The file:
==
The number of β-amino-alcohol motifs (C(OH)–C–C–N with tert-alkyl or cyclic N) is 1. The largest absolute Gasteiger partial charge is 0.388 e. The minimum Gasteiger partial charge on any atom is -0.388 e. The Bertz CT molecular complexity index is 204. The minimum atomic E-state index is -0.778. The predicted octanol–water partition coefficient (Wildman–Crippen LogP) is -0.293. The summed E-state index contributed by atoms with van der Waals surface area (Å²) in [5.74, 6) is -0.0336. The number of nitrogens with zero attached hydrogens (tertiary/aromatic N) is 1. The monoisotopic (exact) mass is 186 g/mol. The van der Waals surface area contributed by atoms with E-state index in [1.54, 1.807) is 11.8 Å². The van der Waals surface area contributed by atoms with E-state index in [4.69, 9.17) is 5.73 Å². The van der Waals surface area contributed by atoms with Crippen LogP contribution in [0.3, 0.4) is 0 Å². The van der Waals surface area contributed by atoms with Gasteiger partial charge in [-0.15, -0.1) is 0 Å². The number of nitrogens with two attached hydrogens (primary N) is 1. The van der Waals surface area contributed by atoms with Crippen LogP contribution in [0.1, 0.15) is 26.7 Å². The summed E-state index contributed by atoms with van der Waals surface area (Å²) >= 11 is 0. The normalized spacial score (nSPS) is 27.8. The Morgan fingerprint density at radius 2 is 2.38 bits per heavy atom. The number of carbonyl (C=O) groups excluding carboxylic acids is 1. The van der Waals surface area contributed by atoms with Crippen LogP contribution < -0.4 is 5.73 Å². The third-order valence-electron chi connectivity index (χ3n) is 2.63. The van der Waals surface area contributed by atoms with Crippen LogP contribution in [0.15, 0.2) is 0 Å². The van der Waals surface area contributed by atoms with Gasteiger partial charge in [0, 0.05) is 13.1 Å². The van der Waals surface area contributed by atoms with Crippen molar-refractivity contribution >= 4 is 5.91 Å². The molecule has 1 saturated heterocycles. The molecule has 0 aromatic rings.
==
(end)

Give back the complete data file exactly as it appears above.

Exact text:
The number of β-amino-alcohol motifs (C(OH)–C–C–N with tert-alkyl or cyclic N) is 1. The largest absolute Gasteiger partial charge is 0.388 e. The minimum Gasteiger partial charge on any atom is -0.388 e. The Bertz CT molecular complexity index is 204. The minimum atomic E-state index is -0.778. The predicted octanol–water partition coefficient (Wildman–Crippen LogP) is -0.293. The summed E-state index contributed by atoms with van der Waals surface area (Å²) in [5.74, 6) is -0.0336. The number of nitrogens with zero attached hydrogens (tertiary/aromatic N) is 1. The monoisotopic (exact) mass is 186 g/mol. The van der Waals surface area contributed by atoms with E-state index in [1.54, 1.807) is 11.8 Å². The van der Waals surface area contributed by atoms with E-state index in [4.69, 9.17) is 5.73 Å². The van der Waals surface area contributed by atoms with Crippen LogP contribution in [0.3, 0.4) is 0 Å². The van der Waals surface area contributed by atoms with Gasteiger partial charge in [-0.15, -0.1) is 0 Å². The number of nitrogens with two attached hydrogens (primary N) is 1. The van der Waals surface area contributed by atoms with Crippen LogP contribution in [0.1, 0.15) is 26.7 Å². The summed E-state index contributed by atoms with van der Waals surface area (Å²) >= 11 is 0. The normalized spacial score (nSPS) is 27.8. The Morgan fingerprint density at radius 2 is 2.38 bits per heavy atom. The number of carbonyl (C=O) groups excluding carboxylic acids is 1. The van der Waals surface area contributed by atoms with Crippen LogP contribution < -0.4 is 5.73 Å². The third-order valence-electron chi connectivity index (χ3n) is 2.63. The van der Waals surface area contributed by atoms with Crippen LogP contribution in [0.15, 0.2) is 0 Å². The van der Waals surface area contributed by atoms with Gasteiger partial charge in [0, 0.05) is 13.1 Å². The van der Waals surface area contributed by atoms with Crippen molar-refractivity contribution >= 4 is 5.91 Å². The molecule has 1 saturated heterocycles. The molecule has 0 aromatic rings.